Just last week, after finishing a 10 hour hauling trip for a client, I really needed (or so I thought) to school up two of my horses before a show, so around 9:30 at night I hopped on the first one. This was my first mistake as I was QUITE exhausted, grumpy after dealing with crazies on the road, and really quite ready to be home. So to say my patience with my mare wasn't where it should be is an understatement. I got easily frustrated with her lazy canter depart, which was MUCH more a result of my crummy preparation than her not listening, and I then made my second mistake of the night. I kept going and decided to school her over some fences, despite having a terrible warmup on the flat, with a serious lack of straightness. And wouldn't you know? She didn't jump very straight either.
Bad Quality Warmup Results
Much Better once I slowed down and focused more on straightness and quality.
My first blog on here was about really focusing on what you write in your horses book of training. And here I was writing a bunch of jibberish. Ugh, Bad Shannon.
About how well I felt I was riding
So at this point in my ride, I had already been on for 30 minutes of terrible riding on my behalf, (we all have those daysa), and I decided to take a deep cleansing breath, smile, and spend 5 minutes walking around working on a lovely stretchy walk. Then I picked her up, did two beautiful walk/trot/walk transitions off the rail and incredibly straight, made a HUGE deal of her, and hopped off. Was it the perfect ride I was hoping for? Absolutely not. However, at a certain point as riders we need to learn to cut our losses for the day, accomplish one very positive thing, and get off.
Our horses don't know we're having a bad day, all they can feel is your frustration and nothing is more cruel than letting them believe that it's their fault. There are days when we need to realize as much as we'd love to get on and ride off into the sunset, let it wipe away the stress of the day, that maybe it's not going to go so smoothly. Maybe our lovely mare has had a bad day too and doesn't particularly want to ride in the direction of the sun. Will you be able to laugh it off and fix the problem slowly? Or are you going to loose it and try and kick and pull her all the way down that road? Sometimes the ride will only add to our stress. Those are the days to spend 45 minutes grooming, going over every inch with a fine tooth comb, clean your tack, scrub your buckets, take your horse for a hand graze, and let simply being there at the barn take away the stress. Never get on your horse if there's a chance that you're going to pick a fight that never needed to happen.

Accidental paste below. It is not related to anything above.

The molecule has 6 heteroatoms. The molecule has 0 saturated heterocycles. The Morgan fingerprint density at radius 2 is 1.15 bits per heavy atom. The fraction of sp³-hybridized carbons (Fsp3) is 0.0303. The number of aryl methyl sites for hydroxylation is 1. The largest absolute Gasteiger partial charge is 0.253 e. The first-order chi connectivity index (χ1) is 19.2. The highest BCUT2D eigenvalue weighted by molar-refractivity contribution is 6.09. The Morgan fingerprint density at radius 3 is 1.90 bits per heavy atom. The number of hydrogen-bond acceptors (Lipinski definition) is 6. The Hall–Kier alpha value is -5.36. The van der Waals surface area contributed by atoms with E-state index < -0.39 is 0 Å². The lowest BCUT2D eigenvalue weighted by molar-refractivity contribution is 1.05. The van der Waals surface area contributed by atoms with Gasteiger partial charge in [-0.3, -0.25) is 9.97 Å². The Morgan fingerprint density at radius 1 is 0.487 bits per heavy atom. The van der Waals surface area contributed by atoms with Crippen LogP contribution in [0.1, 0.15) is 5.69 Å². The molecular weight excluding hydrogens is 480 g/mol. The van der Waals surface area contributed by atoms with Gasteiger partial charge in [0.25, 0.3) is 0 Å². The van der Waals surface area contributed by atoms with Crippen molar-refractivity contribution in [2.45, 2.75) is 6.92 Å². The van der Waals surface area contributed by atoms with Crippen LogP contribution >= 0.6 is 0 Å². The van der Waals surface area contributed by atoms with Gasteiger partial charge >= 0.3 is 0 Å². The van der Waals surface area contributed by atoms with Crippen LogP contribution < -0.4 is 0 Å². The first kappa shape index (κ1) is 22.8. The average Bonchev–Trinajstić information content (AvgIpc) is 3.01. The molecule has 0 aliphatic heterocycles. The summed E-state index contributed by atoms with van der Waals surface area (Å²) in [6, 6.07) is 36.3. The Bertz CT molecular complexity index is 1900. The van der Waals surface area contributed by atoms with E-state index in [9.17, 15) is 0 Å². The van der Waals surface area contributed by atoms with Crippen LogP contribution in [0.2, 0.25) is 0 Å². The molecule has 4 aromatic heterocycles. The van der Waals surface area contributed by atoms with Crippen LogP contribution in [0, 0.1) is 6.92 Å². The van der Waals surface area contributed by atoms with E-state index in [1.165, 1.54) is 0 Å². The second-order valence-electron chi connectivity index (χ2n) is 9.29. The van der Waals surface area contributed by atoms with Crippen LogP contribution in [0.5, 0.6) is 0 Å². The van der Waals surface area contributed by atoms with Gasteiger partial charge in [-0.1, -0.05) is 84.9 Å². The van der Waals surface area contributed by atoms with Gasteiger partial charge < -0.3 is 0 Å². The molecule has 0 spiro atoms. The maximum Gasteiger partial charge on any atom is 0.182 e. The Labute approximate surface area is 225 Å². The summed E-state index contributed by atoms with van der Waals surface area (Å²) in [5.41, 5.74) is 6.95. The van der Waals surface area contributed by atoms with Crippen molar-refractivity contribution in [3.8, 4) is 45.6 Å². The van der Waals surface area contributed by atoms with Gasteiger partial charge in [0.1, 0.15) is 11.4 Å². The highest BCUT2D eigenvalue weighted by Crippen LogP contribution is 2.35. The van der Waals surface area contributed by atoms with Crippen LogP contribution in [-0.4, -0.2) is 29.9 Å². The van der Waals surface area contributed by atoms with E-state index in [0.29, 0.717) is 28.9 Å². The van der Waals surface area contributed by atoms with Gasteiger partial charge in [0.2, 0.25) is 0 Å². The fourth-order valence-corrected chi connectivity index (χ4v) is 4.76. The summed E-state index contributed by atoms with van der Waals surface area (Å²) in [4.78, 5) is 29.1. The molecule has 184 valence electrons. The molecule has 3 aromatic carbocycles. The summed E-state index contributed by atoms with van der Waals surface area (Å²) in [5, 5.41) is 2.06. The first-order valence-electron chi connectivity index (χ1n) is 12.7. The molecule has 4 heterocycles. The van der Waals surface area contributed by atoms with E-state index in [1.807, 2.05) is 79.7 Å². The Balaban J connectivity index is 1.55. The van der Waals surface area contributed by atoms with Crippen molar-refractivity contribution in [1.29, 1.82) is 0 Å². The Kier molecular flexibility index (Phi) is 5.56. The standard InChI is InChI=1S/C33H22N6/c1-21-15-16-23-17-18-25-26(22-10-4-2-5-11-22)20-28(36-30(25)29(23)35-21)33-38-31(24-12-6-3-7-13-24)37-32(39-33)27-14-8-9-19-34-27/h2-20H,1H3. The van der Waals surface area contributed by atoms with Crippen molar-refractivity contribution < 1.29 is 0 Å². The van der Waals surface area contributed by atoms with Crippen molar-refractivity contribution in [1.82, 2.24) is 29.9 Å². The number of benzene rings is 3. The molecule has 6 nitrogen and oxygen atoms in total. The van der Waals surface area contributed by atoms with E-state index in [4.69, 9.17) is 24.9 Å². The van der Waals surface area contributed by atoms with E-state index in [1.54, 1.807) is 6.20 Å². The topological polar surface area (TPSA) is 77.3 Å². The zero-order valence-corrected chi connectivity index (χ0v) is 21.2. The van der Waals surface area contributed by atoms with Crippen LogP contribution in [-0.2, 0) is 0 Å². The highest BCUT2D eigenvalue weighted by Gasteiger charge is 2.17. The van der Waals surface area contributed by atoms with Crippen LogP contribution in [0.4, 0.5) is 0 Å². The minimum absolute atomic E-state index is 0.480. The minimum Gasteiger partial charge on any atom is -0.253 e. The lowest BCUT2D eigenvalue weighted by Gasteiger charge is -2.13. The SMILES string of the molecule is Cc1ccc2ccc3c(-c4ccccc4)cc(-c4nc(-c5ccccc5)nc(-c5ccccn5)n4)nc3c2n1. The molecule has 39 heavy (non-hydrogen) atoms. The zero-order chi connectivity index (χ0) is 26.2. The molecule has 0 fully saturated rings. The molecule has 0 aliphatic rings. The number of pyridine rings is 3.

"There are only two emotions that belong in
the saddle; one is a sense of humor and the
other is patience." - Unknown
With this in mind as well, I find so many riders that fall into a "forced" schedule. I understand the need for structure in a training program, especially for upper level type horses. But this should never be at the expense of quality. I have had riders come for a jump lesson on jump day and get bent out of shape that I never let them do more than a ground rail that day because their horse wasn't going well enough to jump. If it's your jump day, and your horse isn't going straight, relaxed and forward on the flat, you have no business pointing it down a line. Make that day a flat day, and fix the issue so the next day, you can have a quality jump school with a straight horse. I should have NEVER jumped my mare that day, but let myself get caught up the "schedule". She knows how to jump, I'm not going to train her any fancy new tricks in one day, especially not if I didn't already have her going correctly on the flat.
Ah well, she went on to win almost all of her classes at our schooling show the next day, so thankfully I didn't do TOO much damage O_o.
I'd like to do a shout out to my sponsors, County Saddlery of Illinois, Turning Point Design Custom Bonnets, Genuine Ranch Brand, ISellTack.com, and Cavalor for their continued support of my business, and my clients for continuing to believe in me and my training! Looking forward to my next show here in a couple weeks!! And as always, please check out my website for a list of Sales Horses available, or to inquire about lessons, training, or consignment.